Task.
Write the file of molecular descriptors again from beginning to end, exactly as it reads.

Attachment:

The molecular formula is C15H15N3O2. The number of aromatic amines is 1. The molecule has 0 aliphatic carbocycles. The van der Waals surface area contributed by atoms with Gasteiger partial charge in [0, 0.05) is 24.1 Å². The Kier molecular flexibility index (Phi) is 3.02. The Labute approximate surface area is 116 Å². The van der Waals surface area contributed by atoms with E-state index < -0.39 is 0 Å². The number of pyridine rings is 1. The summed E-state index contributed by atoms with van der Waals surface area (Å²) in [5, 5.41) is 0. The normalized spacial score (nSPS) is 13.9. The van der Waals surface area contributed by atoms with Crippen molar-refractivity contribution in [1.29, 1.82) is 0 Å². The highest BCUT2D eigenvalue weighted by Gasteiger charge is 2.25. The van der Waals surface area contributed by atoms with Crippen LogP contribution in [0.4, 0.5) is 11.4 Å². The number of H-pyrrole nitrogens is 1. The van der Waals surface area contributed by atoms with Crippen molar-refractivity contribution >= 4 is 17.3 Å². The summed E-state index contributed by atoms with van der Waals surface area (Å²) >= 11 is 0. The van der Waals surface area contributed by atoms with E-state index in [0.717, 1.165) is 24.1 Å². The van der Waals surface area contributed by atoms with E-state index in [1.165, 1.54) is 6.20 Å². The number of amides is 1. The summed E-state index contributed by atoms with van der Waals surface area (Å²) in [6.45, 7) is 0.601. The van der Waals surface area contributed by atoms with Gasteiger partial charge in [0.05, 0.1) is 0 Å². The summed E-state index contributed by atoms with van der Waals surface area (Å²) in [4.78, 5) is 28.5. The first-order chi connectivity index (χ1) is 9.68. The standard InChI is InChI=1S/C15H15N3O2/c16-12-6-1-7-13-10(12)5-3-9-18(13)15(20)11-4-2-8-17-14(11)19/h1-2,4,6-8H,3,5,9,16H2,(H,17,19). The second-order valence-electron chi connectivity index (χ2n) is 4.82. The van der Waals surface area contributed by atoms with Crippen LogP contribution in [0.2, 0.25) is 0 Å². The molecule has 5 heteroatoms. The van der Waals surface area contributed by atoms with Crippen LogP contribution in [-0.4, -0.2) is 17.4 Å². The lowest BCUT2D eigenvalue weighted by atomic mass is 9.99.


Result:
The molecular formula is C15H15N3O2. The number of aromatic amines is 1. The molecule has 0 aliphatic carbocycles. The van der Waals surface area contributed by atoms with Gasteiger partial charge in [0, 0.05) is 24.1 Å². The Kier molecular flexibility index (Phi) is 3.02. The Labute approximate surface area is 116 Å². The van der Waals surface area contributed by atoms with E-state index < -0.39 is 0 Å². The number of pyridine rings is 1. The summed E-state index contributed by atoms with van der Waals surface area (Å²) in [5, 5.41) is 0. The normalized spacial score (nSPS) is 13.9. The van der Waals surface area contributed by atoms with Crippen molar-refractivity contribution in [1.29, 1.82) is 0 Å². The highest BCUT2D eigenvalue weighted by Gasteiger charge is 2.25. The van der Waals surface area contributed by atoms with Crippen LogP contribution in [0.4, 0.5) is 11.4 Å². The number of H-pyrrole nitrogens is 1. The van der Waals surface area contributed by atoms with Crippen molar-refractivity contribution >= 4 is 17.3 Å². The summed E-state index contributed by atoms with van der Waals surface area (Å²) >= 11 is 0. The van der Waals surface area contributed by atoms with E-state index in [0.717, 1.165) is 24.1 Å². The van der Waals surface area contributed by atoms with E-state index in [1.165, 1.54) is 6.20 Å². The number of amides is 1. The summed E-state index contributed by atoms with van der Waals surface area (Å²) in [6.45, 7) is 0.601. The van der Waals surface area contributed by atoms with Gasteiger partial charge in [0.05, 0.1) is 0 Å². The summed E-state index contributed by atoms with van der Waals surface area (Å²) in [4.78, 5) is 28.5. The first-order chi connectivity index (χ1) is 9.68. The standard InChI is InChI=1S/C15H15N3O2/c16-12-6-1-7-13-10(12)5-3-9-18(13)15(20)11-4-2-8-17-14(11)19/h1-2,4,6-8H,3,5,9,16H2,(H,17,19). The second-order valence-electron chi connectivity index (χ2n) is 4.82. The van der Waals surface area contributed by atoms with Crippen LogP contribution in [0.2, 0.25) is 0 Å². The molecule has 5 heteroatoms. The van der Waals surface area contributed by atoms with Crippen LogP contribution in [-0.4, -0.2) is 17.4 Å². The lowest BCUT2D eigenvalue weighted by atomic mass is 9.99.